How to Be a Fixer, Not a Finger-Pointer

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“When a man points a finger at someone else, he should remember that four of his fingers are pointing at himself.” — Louis Nixer, noted American trial lawyer.

“I never yet heard man or woman much abused that I was not inclined to think the better of them, and to transfer the suspicion or dislike to the one who found pleasure in pointing out the defects of another.” — Jane Porter, nineteenth century Scottish novelist and dramatist.

How to Be a Fixer, Not a Finger-Pointer by Laura Stack #productivityFew of us truly appreciate criticism, because no matter how valid or constructive, it can be embarrassing or annoying (especially when someone fails to offer a solution to the perceived problem). Poking holes in something is much easier than repairing them—yet most critics don’t let that stop them. Hence the saying, “Those who can, do; those who can’t, teach; those who can’t teach, criticize.”

If an error is definitely your fault, you should correct it. But it’s too easy to point fingers when something simply seems awry, or when a problem’s cause remains uncertain. Where’s the sense in that? Rather than playing the blame game, step forward with a solution. Implement these tips consistently, and you’ll become known as a fixer rather than a finger-pointer.

1. Take the initiative. Often, workers duck responsibility not from complacency, but because management discourages or punishes initiative. But there may come a time when you have no choice but to go above and beyond the call of duty, for everyone’s sake. Peter Drucker once pointed out that people who don’t take risks generally make about two big mistakes a year; whereas people who do take risks make…about two big mistakes a year. Before you take that risk, however, make sure you’re already doing your assigned job well. It won’t look good if you excel in your new shiny initiative if your regular job responsibilities fall to ruin.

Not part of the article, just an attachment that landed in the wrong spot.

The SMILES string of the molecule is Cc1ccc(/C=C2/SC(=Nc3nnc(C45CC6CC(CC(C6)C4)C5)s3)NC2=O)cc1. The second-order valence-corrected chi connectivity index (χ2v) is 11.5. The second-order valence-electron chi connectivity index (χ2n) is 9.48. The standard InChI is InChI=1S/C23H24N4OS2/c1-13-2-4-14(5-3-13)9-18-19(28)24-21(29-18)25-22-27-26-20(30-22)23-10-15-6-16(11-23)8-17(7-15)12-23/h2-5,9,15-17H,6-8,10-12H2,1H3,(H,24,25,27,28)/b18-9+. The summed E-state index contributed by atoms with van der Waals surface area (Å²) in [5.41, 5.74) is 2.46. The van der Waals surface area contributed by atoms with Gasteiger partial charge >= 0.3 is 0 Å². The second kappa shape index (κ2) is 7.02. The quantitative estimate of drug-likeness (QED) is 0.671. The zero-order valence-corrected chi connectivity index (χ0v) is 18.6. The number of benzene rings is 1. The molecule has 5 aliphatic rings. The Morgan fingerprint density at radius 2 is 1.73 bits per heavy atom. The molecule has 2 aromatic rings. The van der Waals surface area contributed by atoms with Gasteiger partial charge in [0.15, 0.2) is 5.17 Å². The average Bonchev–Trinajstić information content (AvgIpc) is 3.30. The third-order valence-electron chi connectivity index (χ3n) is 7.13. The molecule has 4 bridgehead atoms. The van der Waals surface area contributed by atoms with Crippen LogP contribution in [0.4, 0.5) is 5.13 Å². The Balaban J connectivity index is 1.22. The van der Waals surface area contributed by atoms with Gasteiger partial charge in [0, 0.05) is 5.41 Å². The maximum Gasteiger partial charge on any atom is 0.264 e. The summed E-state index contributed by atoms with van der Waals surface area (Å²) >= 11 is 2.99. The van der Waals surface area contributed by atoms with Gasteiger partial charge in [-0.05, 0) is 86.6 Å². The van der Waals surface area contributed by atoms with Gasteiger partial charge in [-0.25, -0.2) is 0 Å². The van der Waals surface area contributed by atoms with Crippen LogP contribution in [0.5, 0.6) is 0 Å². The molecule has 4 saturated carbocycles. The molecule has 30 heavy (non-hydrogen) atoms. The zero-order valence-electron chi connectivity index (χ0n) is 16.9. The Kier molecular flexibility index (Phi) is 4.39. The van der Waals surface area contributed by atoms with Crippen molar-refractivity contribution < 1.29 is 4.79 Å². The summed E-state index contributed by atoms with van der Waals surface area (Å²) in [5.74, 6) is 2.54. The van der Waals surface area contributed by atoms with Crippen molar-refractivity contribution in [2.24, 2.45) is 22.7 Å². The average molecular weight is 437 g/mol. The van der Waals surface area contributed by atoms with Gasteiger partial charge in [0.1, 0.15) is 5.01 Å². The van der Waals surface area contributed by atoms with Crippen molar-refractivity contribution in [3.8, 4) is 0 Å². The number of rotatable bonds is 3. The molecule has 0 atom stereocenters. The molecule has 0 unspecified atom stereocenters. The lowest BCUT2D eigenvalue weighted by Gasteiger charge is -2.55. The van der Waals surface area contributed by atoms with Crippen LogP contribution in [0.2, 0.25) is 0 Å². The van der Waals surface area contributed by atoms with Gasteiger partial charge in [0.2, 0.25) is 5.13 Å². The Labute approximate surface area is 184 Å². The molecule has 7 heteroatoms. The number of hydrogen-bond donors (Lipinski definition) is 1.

2. Accept responsibility. The A-word—accountability—scares many workers, especially time-markers and campers. But if something goes wrong and it was your fault, admit it, take your lumps, and move on. Yes, you may suffer if you work in a punitive environment. But no matter what happens, such mistakes represent learning experiences—and we all make them.

3. Help others accept responsibility. As a leader, responsibility for your team’s actions ultimately falls to you. But you can’t accept all the blame any more than you can take all the credit; actions have consequences. In other words, while you should indeed be a fixer, if you fix everything, no one will ever learn from their mistakes. If people consistently cause problems and blame others for their failures, call them on the carpet and discuss ways for them to repair their deficiencies. Make it clear they need to take responsibility for their actions and explore why the problems keep recurring. They may just need some training or mentoring. You may also discover they don’t understand their job properly. Perhaps they honestly believe they’re not to blame when things go wrong. If so, immediately clarify and document their job responsibilities.

4. Encourage engagement. While most people don’t blame others for their mistakes just because they can, many don’t care enough to do their best work. This makes it easy to point fingers at this or that process when things misfire. When workers feel empowered, they take greater ownership of their jobs. When they take ownership, they become emotionally invested and thus more likely to do their jobs well. This stimulates them to face up to their responsibilities and fix problems without prompting.

Picky, Picky

Constructive criticism can be useful, if it’s offered along with potential solutions. However, mere finger-pointing just wastes time, especially when everyone pointed at just points at someone else. It’s like the endless “Who Stole a Cookie from the Cookie Jar” song we sang in preschool, where the accused immediately accused someone else in the circle, who accused someone else, and so on. Instead of fighting over who stole the cookie, put a lock on the cookie jar and move on.






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